A Night in the Life of Laura Kenny

3 min read

Last Modified 28 May 2021 First Added 14 April 2021

How important is a sleep regime when training or competing?

For me, it’s about trying to get as much sleep as possible, so we try to go to bed quite early, about 9 to 9.30pm. I can fall asleep anywhere, so I never really worry that I’m not going to fall asleep.

 

Do you set yourself a target of a certain number of hours sleep a night?

I would say 8 hours but our son, Albie, can throw a spanner in the works – if he wakes up in the night I’ll just go and get in with him.

 

How does travel impact on your sleep routine?

Jet lag can play a massive part in how well I sleep but in terms of being in a different hotel room I don’t really have an issue with that. I’m one of those people who can sleep on an aeroplane upright for 8 hours – that’s me, I’m just quite lucky.

 

It’s about trying to get as much sleep as possible.

 

Any tips for when travelling?

Just relax as much as possible and don’t overthink it. Sleep when you’re tired.

 

How do you find sleep (or lack of) affects performance?

I think it’s not the night before that has the biggest effect, it’s the night prior to that – the 48 hours before a competition. If I’ve had a bad night then and go on to have another bad night, that’s when it affects my performance – I can really feel lethargic and a bit low when I get on the start line.

 

How does sleep help with injury recovery?

It’s a massive part of it. Since breaking my shoulder, the physio keeps saying to me make sure you get a lot of sleep. It’s made me realise how important sleep is for healing.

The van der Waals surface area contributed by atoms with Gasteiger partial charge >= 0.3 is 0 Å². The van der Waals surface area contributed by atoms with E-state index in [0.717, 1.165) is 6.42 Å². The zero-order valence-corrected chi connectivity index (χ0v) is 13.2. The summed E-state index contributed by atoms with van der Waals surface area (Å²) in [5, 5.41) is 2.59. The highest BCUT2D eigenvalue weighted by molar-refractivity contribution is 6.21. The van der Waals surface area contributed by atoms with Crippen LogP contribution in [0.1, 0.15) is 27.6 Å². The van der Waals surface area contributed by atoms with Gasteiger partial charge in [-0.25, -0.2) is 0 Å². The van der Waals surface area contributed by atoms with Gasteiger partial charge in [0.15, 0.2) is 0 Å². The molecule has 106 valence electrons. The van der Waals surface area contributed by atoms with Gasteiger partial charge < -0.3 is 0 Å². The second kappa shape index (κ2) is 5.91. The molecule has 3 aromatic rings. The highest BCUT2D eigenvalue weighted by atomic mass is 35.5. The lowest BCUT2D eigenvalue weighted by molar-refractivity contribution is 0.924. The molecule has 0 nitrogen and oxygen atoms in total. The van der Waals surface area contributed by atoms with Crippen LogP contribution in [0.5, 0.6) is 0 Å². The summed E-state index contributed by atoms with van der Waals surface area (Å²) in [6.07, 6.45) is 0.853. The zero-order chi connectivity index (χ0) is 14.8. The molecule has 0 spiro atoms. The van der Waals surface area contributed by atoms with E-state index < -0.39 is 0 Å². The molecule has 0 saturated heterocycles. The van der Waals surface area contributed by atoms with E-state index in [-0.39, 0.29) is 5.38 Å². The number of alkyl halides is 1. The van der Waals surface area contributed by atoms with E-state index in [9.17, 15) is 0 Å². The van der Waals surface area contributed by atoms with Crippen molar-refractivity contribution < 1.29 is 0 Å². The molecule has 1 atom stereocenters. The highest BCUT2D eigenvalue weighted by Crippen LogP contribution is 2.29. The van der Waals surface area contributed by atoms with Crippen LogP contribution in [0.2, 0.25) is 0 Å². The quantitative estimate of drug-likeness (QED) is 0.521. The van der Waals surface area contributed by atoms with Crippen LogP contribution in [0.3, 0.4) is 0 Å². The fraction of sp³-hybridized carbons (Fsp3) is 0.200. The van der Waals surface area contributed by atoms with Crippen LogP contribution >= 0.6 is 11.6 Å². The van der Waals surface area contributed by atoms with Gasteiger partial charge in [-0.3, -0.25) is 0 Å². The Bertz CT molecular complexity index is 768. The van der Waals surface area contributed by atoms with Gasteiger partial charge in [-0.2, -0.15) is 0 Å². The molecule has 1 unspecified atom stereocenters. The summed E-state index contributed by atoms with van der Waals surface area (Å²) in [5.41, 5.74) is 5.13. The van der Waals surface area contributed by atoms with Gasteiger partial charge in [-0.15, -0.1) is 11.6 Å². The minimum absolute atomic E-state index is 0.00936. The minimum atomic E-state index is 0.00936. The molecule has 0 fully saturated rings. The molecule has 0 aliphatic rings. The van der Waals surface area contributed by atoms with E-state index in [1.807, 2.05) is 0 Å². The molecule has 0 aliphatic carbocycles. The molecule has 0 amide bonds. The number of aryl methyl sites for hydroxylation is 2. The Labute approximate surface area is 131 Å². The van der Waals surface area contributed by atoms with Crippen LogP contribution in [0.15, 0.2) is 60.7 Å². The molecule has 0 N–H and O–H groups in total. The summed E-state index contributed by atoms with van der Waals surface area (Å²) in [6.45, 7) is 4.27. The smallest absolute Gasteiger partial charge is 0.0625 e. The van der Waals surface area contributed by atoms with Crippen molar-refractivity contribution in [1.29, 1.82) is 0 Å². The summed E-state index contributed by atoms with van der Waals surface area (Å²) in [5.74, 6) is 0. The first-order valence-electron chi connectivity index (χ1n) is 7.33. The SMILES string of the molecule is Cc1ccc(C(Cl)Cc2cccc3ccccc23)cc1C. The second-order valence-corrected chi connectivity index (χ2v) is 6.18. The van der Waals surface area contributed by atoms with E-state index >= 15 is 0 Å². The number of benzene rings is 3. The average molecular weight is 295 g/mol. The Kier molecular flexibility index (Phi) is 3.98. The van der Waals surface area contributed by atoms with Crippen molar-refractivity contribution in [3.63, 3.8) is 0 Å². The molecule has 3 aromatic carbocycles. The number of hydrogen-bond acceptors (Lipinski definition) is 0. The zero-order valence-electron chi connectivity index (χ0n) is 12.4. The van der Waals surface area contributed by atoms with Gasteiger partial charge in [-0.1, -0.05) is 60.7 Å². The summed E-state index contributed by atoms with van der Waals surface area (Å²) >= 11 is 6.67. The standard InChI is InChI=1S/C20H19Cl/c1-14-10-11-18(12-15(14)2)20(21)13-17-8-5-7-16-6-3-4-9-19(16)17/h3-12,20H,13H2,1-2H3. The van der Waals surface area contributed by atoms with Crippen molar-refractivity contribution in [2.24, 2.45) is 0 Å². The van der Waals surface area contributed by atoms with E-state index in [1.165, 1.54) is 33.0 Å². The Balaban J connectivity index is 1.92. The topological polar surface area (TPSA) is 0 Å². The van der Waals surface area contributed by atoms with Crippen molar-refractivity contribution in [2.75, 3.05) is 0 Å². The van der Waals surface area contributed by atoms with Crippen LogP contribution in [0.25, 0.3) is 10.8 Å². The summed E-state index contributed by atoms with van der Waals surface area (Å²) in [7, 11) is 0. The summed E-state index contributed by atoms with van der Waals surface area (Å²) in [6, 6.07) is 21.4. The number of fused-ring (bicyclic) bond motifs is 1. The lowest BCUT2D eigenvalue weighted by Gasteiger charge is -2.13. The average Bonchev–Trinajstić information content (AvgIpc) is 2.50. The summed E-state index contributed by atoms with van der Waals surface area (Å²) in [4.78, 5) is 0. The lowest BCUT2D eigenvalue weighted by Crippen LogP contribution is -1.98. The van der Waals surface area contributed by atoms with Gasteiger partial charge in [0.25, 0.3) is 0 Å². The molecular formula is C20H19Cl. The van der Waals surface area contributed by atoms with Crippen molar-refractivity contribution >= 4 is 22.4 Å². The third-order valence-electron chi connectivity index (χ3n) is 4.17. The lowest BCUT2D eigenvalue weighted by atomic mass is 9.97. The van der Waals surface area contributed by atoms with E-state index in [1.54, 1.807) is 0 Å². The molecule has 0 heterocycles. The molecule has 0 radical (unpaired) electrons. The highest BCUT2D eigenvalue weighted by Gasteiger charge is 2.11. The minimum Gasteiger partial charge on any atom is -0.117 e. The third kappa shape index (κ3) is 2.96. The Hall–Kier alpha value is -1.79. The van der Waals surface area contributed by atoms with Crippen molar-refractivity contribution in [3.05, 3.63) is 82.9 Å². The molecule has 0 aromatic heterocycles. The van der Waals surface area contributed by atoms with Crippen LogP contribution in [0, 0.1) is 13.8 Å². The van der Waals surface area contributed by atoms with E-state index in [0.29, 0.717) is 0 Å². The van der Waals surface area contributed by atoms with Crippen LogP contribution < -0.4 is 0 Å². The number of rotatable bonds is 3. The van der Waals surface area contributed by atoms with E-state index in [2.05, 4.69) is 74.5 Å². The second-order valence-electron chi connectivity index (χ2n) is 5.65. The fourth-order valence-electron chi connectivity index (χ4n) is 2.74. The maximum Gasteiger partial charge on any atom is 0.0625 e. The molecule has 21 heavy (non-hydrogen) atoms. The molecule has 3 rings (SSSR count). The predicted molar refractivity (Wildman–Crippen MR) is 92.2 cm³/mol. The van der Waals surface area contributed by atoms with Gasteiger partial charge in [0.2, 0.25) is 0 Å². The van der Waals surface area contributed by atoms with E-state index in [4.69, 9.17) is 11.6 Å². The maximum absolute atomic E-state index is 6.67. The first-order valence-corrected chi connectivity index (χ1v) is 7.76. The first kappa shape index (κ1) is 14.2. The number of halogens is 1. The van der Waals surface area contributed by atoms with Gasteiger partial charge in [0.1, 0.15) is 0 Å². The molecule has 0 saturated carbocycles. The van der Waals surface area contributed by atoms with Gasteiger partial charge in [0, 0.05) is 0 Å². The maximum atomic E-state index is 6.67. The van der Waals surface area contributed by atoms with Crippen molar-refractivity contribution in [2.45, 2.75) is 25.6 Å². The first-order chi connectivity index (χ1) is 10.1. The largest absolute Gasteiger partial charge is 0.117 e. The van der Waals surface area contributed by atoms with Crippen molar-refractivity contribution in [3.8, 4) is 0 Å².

Sleep is really important to help healing.

 

Do you nap?

I do, yes. I am a napper. I like it. I like to pinpoint an hour for a good nap because if you only have a 20-minute nap it can have a detrimental effect and you’re better off staying awake, but if you want to go into a deep sleep you need more than 40 minutes, so I like to aim for an hour.

 

What keeps you awake at night?

Not a lot really, although if I’m nervous before a race that can definitely keep me awake.

 

Do you get nervous?

Oh yes. I get really nervous but it’s happened so often that I’m used to it now. You know like sweaty palms, legs shaking, that’s me. But the minute I get on my bike it’s gone and I don’t think about it anymore.

 

When the alarm goes, do you leap out of bed or sneak in a snooze?

I’m a snoozer. I want to lie there for as long as possible. Albie gets us up anyway but if we set an alarm I want to snooze when it goes off.

 

When do you get to lie in?

I’d say I get a lie-in most days in that Jase will come and get Albie but it’s only until around eight o’clock, but that feels like a lie-in when you’ve been awake since six o’clock in the morning!

 

Learn more about Laura in this quick-fire interview post.